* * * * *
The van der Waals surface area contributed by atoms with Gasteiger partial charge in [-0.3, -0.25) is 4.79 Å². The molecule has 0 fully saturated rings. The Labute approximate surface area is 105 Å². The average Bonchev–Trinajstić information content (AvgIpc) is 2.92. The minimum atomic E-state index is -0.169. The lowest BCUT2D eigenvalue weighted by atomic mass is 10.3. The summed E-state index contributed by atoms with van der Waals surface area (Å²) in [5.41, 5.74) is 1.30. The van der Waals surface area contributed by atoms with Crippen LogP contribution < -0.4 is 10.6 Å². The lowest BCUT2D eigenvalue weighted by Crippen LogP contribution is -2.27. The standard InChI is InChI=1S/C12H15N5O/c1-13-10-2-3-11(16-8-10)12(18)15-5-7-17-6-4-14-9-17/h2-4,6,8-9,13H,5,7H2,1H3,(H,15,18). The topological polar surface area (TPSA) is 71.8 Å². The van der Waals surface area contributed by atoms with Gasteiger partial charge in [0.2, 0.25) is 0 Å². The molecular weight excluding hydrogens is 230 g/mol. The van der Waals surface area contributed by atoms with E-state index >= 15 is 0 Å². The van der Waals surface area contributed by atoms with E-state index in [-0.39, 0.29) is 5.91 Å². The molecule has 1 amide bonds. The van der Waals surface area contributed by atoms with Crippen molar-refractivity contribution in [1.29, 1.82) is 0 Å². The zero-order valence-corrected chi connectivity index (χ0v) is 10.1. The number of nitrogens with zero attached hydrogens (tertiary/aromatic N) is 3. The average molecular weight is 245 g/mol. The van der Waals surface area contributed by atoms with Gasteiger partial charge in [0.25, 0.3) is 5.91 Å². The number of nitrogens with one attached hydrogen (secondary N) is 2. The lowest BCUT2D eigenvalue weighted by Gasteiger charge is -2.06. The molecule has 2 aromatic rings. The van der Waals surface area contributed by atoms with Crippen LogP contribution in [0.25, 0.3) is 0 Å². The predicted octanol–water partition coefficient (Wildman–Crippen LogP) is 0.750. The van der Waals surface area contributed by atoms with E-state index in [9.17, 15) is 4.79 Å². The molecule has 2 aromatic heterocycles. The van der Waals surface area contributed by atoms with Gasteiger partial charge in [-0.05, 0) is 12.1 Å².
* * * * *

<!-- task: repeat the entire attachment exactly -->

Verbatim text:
The van der Waals surface area contributed by atoms with Gasteiger partial charge in [-0.3, -0.25) is 4.79 Å². The molecule has 0 fully saturated rings. The Labute approximate surface area is 105 Å². The average Bonchev–Trinajstić information content (AvgIpc) is 2.92. The minimum atomic E-state index is -0.169. The lowest BCUT2D eigenvalue weighted by atomic mass is 10.3. The summed E-state index contributed by atoms with van der Waals surface area (Å²) in [5.41, 5.74) is 1.30. The van der Waals surface area contributed by atoms with Crippen LogP contribution < -0.4 is 10.6 Å². The lowest BCUT2D eigenvalue weighted by Crippen LogP contribution is -2.27. The standard InChI is InChI=1S/C12H15N5O/c1-13-10-2-3-11(16-8-10)12(18)15-5-7-17-6-4-14-9-17/h2-4,6,8-9,13H,5,7H2,1H3,(H,15,18). The topological polar surface area (TPSA) is 71.8 Å². The van der Waals surface area contributed by atoms with Gasteiger partial charge in [0.2, 0.25) is 0 Å². The molecular weight excluding hydrogens is 230 g/mol. The van der Waals surface area contributed by atoms with E-state index >= 15 is 0 Å². The van der Waals surface area contributed by atoms with E-state index in [-0.39, 0.29) is 5.91 Å². The molecule has 1 amide bonds. The van der Waals surface area contributed by atoms with Crippen molar-refractivity contribution in [1.29, 1.82) is 0 Å². The zero-order valence-corrected chi connectivity index (χ0v) is 10.1. The number of nitrogens with zero attached hydrogens (tertiary/aromatic N) is 3. The average molecular weight is 245 g/mol. The van der Waals surface area contributed by atoms with Gasteiger partial charge in [0.25, 0.3) is 5.91 Å². The number of nitrogens with one attached hydrogen (secondary N) is 2. The lowest BCUT2D eigenvalue weighted by Gasteiger charge is -2.06. The molecule has 2 aromatic rings. The van der Waals surface area contributed by atoms with Crippen LogP contribution in [0.25, 0.3) is 0 Å². The predicted octanol–water partition coefficient (Wildman–Crippen LogP) is 0.750. The van der Waals surface area contributed by atoms with E-state index in [9.17, 15) is 4.79 Å². The molecule has 2 aromatic heterocycles. The van der Waals surface area contributed by atoms with Gasteiger partial charge in [-0.05, 0) is 12.1 Å².